Senators’ Flood Insurance Measure Includes Premium Cap, Mitigation, Claims Reforms

July 17, 2019

A bipartisan group of U.S. senators from coastal states — including three running for president– unveiled a comprehensive flood insurance reform measure they see as an alternative to measures recently passed by a House committee.

The Senate proposal, which builds on previous ideas considered by lawmakers, would, among other reforms, cap premium increases at 9 percent a year; offer means-tested vouchers as financial assistance to low- and middle-income families; require claims be processed within set deadlines; invest more in mitigation; limit private insurers’ profit; improve mapping and agent training; and institute various other management reforms.

The measure would reauthorize the National Flood Insurance Program (NFIP), which is set to expire Sept. 30, for five years.

The measure — The National Flood Insurance Program Reauthorization and Reform Act of 2019 (NFIP Re) — was unveiled at a press conference by Senator Bob Menendez, (D-N.J.), who is a senior member of the Senate Banking Committee that oversees the NFIP.

It attempts to address what the sponsors see as issues with the NFIP, which is administered by the Federal Emergency Management Agency (FEMA), many of which came to light following Hurricane Katrina and Superstorm Sandy. These include low participation rates, inaccurate flood maps, inadequate flood control infrastructure, agency mismanagement, debt service costs and contractor profits.

While similar in many features, it also differs in some respects from the flood reform measures already passed in June by the House Financial Services Committee by a bipartisan vote of 59 to 0.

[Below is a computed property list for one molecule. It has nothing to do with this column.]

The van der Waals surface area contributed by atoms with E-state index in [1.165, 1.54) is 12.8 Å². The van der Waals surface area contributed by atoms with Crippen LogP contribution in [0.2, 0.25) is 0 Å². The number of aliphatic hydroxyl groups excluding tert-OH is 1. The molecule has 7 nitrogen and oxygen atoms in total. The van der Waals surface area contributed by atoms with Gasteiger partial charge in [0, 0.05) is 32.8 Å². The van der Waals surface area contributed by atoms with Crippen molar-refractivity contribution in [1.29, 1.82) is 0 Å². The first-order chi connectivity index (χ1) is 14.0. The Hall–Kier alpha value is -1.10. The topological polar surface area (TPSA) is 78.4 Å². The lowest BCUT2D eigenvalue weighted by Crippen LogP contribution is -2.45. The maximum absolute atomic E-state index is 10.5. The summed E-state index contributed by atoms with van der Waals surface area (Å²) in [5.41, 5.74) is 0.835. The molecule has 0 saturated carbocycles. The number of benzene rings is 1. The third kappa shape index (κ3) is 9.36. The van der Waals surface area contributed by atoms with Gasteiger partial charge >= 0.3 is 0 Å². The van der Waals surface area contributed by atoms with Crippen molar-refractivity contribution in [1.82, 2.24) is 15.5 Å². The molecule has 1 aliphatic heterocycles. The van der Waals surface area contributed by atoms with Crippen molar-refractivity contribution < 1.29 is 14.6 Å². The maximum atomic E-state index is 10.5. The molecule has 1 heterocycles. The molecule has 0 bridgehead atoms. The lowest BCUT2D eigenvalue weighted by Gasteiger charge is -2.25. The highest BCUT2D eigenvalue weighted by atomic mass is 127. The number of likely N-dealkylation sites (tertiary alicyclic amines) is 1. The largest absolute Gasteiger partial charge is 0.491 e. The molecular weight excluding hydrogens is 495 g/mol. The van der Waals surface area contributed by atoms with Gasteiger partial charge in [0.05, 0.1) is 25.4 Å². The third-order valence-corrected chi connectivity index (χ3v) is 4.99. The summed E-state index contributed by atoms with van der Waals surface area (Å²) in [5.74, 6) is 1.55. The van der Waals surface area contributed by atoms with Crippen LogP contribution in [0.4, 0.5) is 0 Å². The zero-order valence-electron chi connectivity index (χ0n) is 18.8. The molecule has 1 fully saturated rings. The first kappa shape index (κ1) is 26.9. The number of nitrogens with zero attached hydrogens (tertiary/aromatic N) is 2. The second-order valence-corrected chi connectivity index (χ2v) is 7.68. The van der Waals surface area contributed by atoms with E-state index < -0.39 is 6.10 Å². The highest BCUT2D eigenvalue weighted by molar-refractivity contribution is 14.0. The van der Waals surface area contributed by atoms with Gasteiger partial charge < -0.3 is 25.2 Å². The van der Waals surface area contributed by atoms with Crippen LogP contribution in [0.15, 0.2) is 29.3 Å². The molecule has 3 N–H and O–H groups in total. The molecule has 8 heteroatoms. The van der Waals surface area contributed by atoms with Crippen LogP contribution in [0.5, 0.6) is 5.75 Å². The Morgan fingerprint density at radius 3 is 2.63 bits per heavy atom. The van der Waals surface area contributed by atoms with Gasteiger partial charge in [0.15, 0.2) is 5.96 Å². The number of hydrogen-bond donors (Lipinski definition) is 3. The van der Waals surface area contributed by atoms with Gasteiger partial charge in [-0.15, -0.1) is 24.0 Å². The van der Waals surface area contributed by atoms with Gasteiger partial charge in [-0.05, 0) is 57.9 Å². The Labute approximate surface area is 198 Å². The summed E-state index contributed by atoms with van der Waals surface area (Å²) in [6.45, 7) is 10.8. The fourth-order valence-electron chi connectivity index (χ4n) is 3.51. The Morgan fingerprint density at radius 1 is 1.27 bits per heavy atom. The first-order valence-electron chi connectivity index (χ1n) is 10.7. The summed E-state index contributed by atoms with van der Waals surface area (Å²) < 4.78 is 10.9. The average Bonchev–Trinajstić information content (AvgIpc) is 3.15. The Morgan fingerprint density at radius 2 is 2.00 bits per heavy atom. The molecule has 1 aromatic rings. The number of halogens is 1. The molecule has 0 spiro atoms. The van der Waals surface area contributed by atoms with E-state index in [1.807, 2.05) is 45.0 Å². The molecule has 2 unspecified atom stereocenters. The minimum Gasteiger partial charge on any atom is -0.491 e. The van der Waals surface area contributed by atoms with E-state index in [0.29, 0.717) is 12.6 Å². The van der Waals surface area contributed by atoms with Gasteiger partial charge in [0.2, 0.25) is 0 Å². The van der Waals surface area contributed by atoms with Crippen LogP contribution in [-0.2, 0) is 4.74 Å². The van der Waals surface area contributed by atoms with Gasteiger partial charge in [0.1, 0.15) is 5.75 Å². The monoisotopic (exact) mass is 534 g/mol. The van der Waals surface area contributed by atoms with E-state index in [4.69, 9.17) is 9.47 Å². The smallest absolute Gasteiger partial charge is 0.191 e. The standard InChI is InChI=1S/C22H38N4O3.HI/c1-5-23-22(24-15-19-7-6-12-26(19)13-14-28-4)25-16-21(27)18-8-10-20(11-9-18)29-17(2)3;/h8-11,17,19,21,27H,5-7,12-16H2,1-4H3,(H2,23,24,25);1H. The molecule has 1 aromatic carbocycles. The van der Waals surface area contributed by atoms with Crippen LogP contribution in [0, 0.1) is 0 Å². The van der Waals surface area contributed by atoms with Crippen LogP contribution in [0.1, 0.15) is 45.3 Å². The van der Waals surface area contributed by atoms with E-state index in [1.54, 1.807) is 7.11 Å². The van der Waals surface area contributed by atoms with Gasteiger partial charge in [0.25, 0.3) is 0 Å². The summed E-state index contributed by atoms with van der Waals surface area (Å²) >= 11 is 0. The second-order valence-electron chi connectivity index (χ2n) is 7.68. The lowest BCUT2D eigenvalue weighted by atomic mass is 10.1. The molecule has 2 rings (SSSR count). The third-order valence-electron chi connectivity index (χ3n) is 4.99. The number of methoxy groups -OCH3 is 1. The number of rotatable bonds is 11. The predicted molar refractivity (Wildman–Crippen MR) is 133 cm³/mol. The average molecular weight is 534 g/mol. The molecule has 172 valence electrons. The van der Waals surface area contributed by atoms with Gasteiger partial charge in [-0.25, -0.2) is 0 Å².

The Senate’s NFIP Re proposal was introduced with bipartisan support that included the following original cosponsors: Bill Cassidy (R-La.); Cory Booker (D-N.J.); John Kennedy (R-La.); Elizabeth Warren (D-Mass.); Marco Rubio (R-Fla.); Kirsten Gillibrand (D-N.Y.); Jack Reed (D-R.I.); and Chris Van Hollen (D-Md.).

Bipartisan companion legislation is being introduced in the House of Representatives by Reps. Frank Pallone, Jr. (D-N.J.) and Clay Higgins (R-La.) and is co-sponsored by Reps. Bill Pascrell, Jr. (D-N.J.), Albio Sires (D-N.J.), Mikie Sherrill (D-N.J.), Jeff Van Drew (D-N.J.), Bonnie Watson Coleman (D-N.J.), Donald Payne, Jr. (D-N.J.), Josh Gottheimer (D-N.J.), Tom Malinowski (D-N.J.), Donald Norcross (D-N.J.), Chris Smith (R-N.J.), Andy Kim (D-N.J.), Debbie Mucarsel-Powell (D-Fla.), Charlie Crist (D-Fla.), and Stephanie Murphy (D-Fla.).

“We’ve witnessed the NFIP fail our constituents in their greatest hour of need and, after countless reauthorizations that simply kick a broken can down the road, we want real reform,” said Sen. Menendez.

“With the National Flood Insurance Reauthorization and Reform Act of 2019, we can make the program more sustainable, more affordable, hold FEMA and private contractors accountable, and invest in the kind of forward-looking mitigation that reduces risk and prevents costly flooding in the first place.”